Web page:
Zëri reports on the front page that UNMIK and Western diplomatic circles in Pristina believe that party intelligence services in Kosovo (at least two structures are being mentioned – LDK’s and PDK’s) must be dissolved. ‘The question that arises is: how should this be done?’ asks the paper.
Unnamed Western diplomatic sources told Zëri that these services should be dissolved without too much political and media noise in order to enable local political authorities to focus on key issues related to the resolution of Kosovo’s political status. In the meantime, international and local police and justice would handle the accusations that surfaced after the PDK submitted the document.
The same sources claim that high diplomatic circles in Pristina have told the two main political leaders Ibrahim Rugova (LDK) and Hashim Thaçi (PDK) to launch immediate steps toward dissolving the party intelligence services.
Zëri says that at the same time, the International Administration, at least in its public statements is pretending that it knows nothing of these sensitive issues by constantly repeating that the only address for such topics should be the police and justice. In reality, UNMIK could react immediately as far as the intelligence services are concerned because they enter the domain of his reserved competences.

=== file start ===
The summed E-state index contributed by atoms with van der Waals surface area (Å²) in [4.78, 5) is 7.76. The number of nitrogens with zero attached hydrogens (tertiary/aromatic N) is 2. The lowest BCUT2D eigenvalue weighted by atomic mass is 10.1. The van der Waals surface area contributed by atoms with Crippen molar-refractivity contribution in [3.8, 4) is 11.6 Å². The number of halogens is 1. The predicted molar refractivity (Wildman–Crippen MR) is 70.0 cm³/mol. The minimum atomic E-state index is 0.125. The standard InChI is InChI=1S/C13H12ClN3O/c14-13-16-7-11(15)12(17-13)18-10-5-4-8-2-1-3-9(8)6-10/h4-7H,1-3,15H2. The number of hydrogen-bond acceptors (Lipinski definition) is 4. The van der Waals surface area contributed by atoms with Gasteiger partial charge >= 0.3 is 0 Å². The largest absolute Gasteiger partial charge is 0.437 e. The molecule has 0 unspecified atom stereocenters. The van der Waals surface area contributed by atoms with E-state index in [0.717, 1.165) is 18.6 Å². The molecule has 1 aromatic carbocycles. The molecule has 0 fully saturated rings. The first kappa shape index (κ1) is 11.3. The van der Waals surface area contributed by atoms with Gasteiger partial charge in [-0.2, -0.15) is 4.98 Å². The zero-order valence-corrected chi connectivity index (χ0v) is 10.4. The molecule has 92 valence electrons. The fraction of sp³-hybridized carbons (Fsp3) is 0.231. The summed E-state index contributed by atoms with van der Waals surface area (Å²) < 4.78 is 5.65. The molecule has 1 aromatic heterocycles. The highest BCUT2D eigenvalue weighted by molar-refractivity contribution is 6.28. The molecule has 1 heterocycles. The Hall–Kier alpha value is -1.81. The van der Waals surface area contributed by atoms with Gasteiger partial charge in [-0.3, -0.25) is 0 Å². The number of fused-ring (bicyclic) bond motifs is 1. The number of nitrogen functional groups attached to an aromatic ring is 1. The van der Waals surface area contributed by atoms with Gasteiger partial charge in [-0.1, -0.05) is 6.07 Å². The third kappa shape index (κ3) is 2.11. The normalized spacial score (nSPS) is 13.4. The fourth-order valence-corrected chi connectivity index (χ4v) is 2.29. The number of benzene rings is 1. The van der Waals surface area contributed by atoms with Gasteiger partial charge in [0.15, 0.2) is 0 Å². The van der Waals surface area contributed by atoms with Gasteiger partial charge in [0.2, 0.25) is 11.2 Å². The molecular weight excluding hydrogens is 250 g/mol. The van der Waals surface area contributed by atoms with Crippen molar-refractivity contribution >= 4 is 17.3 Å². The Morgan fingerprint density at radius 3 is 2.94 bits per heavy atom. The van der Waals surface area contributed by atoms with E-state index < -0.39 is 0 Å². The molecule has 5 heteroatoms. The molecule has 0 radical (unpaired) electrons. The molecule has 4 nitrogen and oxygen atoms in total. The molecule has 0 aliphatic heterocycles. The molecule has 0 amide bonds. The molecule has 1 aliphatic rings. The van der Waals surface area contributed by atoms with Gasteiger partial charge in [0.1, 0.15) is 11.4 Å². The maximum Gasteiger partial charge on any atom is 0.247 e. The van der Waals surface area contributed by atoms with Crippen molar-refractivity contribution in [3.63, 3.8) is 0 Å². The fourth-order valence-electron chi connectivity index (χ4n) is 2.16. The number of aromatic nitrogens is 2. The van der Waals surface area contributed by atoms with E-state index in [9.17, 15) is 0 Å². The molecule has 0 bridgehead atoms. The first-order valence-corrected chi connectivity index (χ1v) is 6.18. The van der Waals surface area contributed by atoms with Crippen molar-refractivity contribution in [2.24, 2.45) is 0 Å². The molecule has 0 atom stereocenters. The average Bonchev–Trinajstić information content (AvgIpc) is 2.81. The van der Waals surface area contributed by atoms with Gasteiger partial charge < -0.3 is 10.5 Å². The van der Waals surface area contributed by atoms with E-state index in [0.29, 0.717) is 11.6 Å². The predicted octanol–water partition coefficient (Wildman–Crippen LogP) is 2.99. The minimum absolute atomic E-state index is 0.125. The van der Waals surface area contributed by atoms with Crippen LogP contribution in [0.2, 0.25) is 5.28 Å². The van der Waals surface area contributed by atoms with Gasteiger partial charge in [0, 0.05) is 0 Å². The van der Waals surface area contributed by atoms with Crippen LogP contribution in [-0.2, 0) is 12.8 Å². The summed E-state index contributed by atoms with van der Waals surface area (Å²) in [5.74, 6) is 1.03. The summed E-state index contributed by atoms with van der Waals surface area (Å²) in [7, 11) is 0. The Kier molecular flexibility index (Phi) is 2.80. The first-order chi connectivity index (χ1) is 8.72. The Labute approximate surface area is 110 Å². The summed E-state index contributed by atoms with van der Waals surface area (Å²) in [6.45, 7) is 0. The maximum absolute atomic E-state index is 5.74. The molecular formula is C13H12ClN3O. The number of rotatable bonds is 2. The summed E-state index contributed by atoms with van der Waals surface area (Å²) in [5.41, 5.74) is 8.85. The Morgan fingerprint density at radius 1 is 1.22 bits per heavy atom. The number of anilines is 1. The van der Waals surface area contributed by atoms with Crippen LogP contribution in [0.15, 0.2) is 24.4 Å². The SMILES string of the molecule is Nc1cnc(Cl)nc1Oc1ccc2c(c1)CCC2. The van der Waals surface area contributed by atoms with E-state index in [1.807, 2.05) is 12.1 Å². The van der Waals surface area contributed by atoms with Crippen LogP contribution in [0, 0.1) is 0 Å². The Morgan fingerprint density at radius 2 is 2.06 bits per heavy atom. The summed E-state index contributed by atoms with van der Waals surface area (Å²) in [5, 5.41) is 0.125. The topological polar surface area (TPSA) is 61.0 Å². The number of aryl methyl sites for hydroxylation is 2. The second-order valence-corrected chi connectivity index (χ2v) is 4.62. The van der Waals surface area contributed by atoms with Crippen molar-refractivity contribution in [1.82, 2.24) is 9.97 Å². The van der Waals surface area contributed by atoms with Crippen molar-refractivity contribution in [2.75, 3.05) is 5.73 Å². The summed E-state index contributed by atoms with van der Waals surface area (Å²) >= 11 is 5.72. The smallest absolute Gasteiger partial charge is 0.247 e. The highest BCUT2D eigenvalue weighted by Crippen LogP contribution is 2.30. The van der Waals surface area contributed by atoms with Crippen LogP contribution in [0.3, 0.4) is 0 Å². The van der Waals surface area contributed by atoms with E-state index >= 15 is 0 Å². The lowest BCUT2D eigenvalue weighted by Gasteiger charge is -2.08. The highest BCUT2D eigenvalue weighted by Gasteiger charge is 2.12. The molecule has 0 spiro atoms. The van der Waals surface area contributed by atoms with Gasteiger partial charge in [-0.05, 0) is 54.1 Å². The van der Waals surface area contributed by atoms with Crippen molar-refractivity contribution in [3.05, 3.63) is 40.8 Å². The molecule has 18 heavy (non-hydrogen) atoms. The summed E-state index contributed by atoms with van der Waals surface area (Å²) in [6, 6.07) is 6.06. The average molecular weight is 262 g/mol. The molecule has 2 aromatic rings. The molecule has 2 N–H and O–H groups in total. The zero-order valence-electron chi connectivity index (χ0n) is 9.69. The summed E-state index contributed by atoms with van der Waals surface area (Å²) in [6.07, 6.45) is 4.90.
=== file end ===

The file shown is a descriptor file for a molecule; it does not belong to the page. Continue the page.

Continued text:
‘The public opinion in Kosovo doesn’t know if there is an agreement for co-existence between UNMIK and these services, which could have been used by party intelligence services as a license to operate in the last couple of years,’ the paper added.
Is it possible, the paper asks, that UNMIK knows nothing of their existence, when even the ordinary citizen knows about this after the surfacing of stories about the document of these services?
The sources claim that UNMIK could initiate the dissolution of the structures in two ways. According to the first option, the issue of security would be addressed at the Kosovo Forum. In such case, within talks for security in Kosovo a join conclusion would be reached for the necessity to dismantle the party intelligence services. The other way would be to strengthen the process of transfer of competencies in security and justice to create the Ministry of Justice and the Ministry of Order in September.
Adding to the issue, Zëri notes that without a prior agreement between the leaders of the four main political leaders it will be very difficult to move ahead on issues of security and justice. ‘In fact it seems that one of the reasons for the latest tensions between the government and opposition is related to the possibility that in September the government will have two very important ministries,’ the paper concluded.